The heroin epidemic is a crisis facing law enforcement across the country.
One of the weapons in that fight is information.
On Thursday there was a summit in Mid-Michigan for experts to educate and offer people struggling with addiction the help they need.
"Going through something like that is probably the hardest thing I've ever had to do and probably will be the hardest thing I've ever done," said Kristy Kopeck, recovering addict.
Kopeck knows firsthand the struggle of battling a drug addiction. She said she started using when she was 16, but has been clean for seven years now.
"It started out as fun at parties, things like that. And it progressively got worse to the point where I had to have it when I got up in the morning," Kopeck said.
She is just one of the many faces of the opioid epidemic. She joined a packed room for a heroin summit in Bay City aimed at raising awareness.
That is something Bay County Sheriff Troy Cunningham said continues to be a growing problem in the area.
"We're still seeing this on an upswing. It goes in spurts where we're dealing with the overdoses a little more, but I think the heroin's been growing still," Cunningham said.
Barry Schmidt, with the Bay County Prevention Network, broke down some of the things being done to tackle the issue.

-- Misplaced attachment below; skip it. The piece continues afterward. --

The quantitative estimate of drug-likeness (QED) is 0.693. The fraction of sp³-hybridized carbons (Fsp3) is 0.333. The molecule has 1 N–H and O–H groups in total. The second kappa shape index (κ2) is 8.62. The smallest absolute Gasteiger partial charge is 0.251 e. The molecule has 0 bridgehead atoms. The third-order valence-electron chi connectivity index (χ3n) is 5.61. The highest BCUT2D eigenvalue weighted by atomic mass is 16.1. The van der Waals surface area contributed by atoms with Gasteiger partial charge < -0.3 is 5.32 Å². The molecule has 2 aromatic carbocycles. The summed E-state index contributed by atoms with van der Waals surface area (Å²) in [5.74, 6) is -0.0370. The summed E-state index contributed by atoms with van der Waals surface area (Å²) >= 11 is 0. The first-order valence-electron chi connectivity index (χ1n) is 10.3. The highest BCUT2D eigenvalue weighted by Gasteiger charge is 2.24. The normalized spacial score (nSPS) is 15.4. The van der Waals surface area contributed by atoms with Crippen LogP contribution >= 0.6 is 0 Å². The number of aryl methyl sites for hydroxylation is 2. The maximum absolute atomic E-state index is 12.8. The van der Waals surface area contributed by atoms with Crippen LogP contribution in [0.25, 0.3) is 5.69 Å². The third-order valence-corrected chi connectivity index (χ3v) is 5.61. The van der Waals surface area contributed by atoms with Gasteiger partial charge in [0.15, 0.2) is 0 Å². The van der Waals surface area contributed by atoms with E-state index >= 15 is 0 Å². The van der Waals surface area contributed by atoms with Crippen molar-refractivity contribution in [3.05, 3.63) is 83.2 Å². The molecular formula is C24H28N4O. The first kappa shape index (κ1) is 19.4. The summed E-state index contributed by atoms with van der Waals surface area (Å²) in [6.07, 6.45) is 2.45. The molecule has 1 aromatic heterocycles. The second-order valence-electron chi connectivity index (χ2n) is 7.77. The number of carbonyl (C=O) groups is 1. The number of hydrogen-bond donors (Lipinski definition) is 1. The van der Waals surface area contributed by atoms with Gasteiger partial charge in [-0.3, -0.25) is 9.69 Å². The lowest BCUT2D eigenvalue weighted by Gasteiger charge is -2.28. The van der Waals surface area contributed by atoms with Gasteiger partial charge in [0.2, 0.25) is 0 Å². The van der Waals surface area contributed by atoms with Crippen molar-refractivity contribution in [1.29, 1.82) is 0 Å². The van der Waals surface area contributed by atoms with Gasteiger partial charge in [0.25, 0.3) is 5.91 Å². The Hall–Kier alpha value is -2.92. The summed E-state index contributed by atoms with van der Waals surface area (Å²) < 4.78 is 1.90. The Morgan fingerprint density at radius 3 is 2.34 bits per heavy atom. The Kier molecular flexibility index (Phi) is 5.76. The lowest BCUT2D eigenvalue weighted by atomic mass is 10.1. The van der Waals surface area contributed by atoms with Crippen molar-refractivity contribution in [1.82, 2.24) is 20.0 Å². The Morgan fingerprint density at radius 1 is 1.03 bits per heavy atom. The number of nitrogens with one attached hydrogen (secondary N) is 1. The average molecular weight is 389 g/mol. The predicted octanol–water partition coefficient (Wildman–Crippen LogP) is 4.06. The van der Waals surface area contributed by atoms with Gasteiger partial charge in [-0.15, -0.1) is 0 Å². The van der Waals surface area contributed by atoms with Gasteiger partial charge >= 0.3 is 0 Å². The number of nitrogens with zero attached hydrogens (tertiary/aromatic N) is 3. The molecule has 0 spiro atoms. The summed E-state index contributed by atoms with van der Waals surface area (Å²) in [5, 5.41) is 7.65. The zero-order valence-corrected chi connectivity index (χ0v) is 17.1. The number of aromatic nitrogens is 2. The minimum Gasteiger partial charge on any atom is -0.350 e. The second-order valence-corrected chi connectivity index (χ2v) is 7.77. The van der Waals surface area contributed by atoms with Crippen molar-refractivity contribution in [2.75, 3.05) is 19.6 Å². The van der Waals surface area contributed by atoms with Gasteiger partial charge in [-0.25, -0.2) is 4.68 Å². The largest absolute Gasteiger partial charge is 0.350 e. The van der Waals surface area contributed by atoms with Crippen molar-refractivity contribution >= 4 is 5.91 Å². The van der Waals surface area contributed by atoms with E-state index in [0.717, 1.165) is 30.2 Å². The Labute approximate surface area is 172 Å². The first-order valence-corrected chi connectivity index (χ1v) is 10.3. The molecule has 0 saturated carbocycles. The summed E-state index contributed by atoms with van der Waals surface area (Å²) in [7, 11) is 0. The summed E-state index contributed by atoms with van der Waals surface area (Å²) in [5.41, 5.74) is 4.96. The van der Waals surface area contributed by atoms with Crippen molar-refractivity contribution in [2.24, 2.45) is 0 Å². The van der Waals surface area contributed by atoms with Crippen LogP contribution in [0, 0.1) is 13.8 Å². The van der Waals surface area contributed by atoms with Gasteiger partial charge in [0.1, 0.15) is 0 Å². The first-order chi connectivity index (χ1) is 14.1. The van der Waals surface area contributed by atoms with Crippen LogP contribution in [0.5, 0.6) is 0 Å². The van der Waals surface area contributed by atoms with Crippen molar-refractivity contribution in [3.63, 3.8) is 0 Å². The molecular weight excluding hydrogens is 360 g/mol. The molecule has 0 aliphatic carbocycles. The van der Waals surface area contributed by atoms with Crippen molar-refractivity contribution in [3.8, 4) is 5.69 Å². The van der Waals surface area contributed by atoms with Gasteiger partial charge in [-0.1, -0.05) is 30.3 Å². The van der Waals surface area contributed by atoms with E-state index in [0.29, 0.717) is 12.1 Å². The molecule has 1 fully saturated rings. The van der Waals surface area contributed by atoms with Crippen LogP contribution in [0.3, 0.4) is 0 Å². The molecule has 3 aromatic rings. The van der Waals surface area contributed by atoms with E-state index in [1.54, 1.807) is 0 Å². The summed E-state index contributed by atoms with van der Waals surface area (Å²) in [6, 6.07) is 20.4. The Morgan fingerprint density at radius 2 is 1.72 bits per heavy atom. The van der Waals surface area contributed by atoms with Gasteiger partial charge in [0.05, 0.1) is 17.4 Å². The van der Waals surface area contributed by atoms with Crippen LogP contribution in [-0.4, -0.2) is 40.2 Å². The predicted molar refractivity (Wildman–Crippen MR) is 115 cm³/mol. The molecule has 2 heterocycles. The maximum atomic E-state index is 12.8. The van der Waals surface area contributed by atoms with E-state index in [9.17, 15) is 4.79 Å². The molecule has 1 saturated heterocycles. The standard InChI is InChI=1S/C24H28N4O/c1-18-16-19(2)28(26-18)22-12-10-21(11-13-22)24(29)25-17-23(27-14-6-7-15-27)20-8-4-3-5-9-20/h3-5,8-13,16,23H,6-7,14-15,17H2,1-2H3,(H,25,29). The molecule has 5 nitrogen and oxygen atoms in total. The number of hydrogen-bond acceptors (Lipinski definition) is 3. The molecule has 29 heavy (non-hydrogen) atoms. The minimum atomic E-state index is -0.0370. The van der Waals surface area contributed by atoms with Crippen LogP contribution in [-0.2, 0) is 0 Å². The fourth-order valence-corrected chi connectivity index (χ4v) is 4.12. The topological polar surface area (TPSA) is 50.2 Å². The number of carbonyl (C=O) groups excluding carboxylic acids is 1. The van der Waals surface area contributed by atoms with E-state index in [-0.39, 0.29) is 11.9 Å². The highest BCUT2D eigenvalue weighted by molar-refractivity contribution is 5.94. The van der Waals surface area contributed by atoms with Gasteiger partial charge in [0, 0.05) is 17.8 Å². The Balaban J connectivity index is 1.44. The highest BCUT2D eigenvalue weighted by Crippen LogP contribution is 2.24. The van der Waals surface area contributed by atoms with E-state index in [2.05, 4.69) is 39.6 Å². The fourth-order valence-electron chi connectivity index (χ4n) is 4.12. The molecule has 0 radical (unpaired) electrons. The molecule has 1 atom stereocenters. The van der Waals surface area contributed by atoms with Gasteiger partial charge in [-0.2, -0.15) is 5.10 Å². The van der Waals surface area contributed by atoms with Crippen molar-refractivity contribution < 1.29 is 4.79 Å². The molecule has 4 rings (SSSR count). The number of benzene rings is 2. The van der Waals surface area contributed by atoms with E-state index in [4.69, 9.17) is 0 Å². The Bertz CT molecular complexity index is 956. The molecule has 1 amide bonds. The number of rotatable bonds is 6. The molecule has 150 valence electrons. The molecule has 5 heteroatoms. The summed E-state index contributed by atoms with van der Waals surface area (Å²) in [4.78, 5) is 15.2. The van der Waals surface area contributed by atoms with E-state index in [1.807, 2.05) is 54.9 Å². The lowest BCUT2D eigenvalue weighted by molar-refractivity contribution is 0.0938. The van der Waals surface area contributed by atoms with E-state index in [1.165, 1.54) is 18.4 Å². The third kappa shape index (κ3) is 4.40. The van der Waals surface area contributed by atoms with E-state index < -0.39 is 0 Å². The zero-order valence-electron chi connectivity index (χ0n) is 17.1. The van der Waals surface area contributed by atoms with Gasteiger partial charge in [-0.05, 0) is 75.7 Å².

"There's a heroin tool kit that's been provided to many people. We're looking to expand that. Additionally, there's drop boxes in various locations. Narcan, which is the agent that reverses the overdose, is available," Schmidt said.
He said the key is stopping it before it starts.
"Prevention is the key to this whole thing. We want to get them before they jump in the water and they're drowning," Schmidt said.
For Kopeck, she said the tables turned when she realized how important it was to be there for her kids.
"I wanted to be happy and live a normal life and be there for my kids. I wanted to take care of them and I wanted them to have their mom," Kopeck said.
She has a message for those struggling with addiction, just like she used to.
"It can get better. You can be happy without drugs. It doesn't always have to be like this," Kopeck said.
The sheriff said the use of narcan has saved more than 100 lives in Bay County alone just this year.
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